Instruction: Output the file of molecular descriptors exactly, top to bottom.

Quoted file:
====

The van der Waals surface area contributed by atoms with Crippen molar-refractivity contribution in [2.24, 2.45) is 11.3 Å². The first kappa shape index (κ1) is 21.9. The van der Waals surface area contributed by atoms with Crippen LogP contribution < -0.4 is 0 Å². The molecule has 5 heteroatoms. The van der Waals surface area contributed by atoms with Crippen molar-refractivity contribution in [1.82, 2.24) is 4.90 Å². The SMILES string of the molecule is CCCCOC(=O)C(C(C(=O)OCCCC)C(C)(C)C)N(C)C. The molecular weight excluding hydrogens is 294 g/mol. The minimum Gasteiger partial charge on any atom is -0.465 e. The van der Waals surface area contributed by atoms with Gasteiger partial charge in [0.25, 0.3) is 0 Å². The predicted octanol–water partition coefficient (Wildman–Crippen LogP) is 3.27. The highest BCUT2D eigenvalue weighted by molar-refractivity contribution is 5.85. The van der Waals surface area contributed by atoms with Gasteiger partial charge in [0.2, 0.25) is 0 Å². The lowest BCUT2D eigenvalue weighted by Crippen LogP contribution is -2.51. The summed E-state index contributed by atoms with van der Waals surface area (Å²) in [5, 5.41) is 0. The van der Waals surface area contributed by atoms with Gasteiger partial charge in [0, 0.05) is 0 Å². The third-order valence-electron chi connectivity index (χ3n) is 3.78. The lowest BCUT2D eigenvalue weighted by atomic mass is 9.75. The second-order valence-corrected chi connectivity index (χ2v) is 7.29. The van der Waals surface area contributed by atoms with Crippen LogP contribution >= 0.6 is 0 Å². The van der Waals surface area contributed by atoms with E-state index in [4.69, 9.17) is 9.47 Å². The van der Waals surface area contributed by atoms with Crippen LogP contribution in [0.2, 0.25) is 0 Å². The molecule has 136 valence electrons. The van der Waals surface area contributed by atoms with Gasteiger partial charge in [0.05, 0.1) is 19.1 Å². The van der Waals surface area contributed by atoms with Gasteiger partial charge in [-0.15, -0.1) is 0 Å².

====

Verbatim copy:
The van der Waals surface area contributed by atoms with Crippen molar-refractivity contribution in [2.24, 2.45) is 11.3 Å². The first kappa shape index (κ1) is 21.9. The van der Waals surface area contributed by atoms with Crippen LogP contribution < -0.4 is 0 Å². The molecule has 5 heteroatoms. The van der Waals surface area contributed by atoms with Crippen molar-refractivity contribution in [1.82, 2.24) is 4.90 Å². The SMILES string of the molecule is CCCCOC(=O)C(C(C(=O)OCCCC)C(C)(C)C)N(C)C. The molecular weight excluding hydrogens is 294 g/mol. The minimum Gasteiger partial charge on any atom is -0.465 e. The van der Waals surface area contributed by atoms with Gasteiger partial charge in [0.25, 0.3) is 0 Å². The predicted octanol–water partition coefficient (Wildman–Crippen LogP) is 3.27. The highest BCUT2D eigenvalue weighted by molar-refractivity contribution is 5.85. The van der Waals surface area contributed by atoms with Gasteiger partial charge in [0.2, 0.25) is 0 Å². The lowest BCUT2D eigenvalue weighted by Crippen LogP contribution is -2.51. The summed E-state index contributed by atoms with van der Waals surface area (Å²) in [5, 5.41) is 0. The van der Waals surface area contributed by atoms with Gasteiger partial charge in [0, 0.05) is 0 Å². The third-order valence-electron chi connectivity index (χ3n) is 3.78. The lowest BCUT2D eigenvalue weighted by atomic mass is 9.75. The second-order valence-corrected chi connectivity index (χ2v) is 7.29. The van der Waals surface area contributed by atoms with Crippen LogP contribution >= 0.6 is 0 Å². The van der Waals surface area contributed by atoms with E-state index in [4.69, 9.17) is 9.47 Å². The van der Waals surface area contributed by atoms with Crippen LogP contribution in [0.2, 0.25) is 0 Å². The molecule has 136 valence electrons. The van der Waals surface area contributed by atoms with Gasteiger partial charge in [0.05, 0.1) is 19.1 Å². The van der Waals surface area contributed by atoms with Gasteiger partial charge in [-0.15, -0.1) is 0 Å².